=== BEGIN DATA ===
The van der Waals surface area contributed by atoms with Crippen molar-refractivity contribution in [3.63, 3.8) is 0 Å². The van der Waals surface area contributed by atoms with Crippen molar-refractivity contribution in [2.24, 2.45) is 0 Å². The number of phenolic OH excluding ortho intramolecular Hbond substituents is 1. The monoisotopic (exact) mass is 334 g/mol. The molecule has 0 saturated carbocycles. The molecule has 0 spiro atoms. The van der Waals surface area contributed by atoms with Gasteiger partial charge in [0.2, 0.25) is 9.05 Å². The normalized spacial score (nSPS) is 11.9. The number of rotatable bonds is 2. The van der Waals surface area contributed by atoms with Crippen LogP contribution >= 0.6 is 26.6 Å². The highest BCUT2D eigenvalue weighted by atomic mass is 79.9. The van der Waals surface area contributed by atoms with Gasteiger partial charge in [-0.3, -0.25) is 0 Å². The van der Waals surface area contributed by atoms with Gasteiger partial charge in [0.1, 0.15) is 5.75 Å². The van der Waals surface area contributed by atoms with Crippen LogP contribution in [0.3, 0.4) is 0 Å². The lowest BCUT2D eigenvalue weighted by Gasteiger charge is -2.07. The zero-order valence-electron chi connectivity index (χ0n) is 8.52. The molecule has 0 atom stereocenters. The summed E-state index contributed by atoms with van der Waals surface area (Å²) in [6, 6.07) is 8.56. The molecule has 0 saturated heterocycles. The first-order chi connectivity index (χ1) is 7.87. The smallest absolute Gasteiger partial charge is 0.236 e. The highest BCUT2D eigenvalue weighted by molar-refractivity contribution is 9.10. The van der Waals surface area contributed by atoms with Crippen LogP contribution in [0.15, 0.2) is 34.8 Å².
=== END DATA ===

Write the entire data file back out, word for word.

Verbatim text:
The van der Waals surface area contributed by atoms with Crippen molar-refractivity contribution in [3.63, 3.8) is 0 Å². The van der Waals surface area contributed by atoms with Crippen molar-refractivity contribution in [2.24, 2.45) is 0 Å². The number of phenolic OH excluding ortho intramolecular Hbond substituents is 1. The monoisotopic (exact) mass is 334 g/mol. The molecule has 0 saturated carbocycles. The molecule has 0 spiro atoms. The van der Waals surface area contributed by atoms with Gasteiger partial charge in [0.2, 0.25) is 9.05 Å². The normalized spacial score (nSPS) is 11.9. The number of rotatable bonds is 2. The van der Waals surface area contributed by atoms with Crippen LogP contribution >= 0.6 is 26.6 Å². The highest BCUT2D eigenvalue weighted by atomic mass is 79.9. The van der Waals surface area contributed by atoms with Gasteiger partial charge in [-0.3, -0.25) is 0 Å². The van der Waals surface area contributed by atoms with Gasteiger partial charge in [0.1, 0.15) is 5.75 Å². The van der Waals surface area contributed by atoms with Crippen LogP contribution in [0.3, 0.4) is 0 Å². The lowest BCUT2D eigenvalue weighted by Gasteiger charge is -2.07. The zero-order valence-electron chi connectivity index (χ0n) is 8.52. The molecule has 0 atom stereocenters. The summed E-state index contributed by atoms with van der Waals surface area (Å²) in [6, 6.07) is 8.56. The molecule has 0 saturated heterocycles. The first-order chi connectivity index (χ1) is 7.87. The smallest absolute Gasteiger partial charge is 0.236 e. The highest BCUT2D eigenvalue weighted by molar-refractivity contribution is 9.10. The van der Waals surface area contributed by atoms with Crippen LogP contribution in [0.15, 0.2) is 34.8 Å².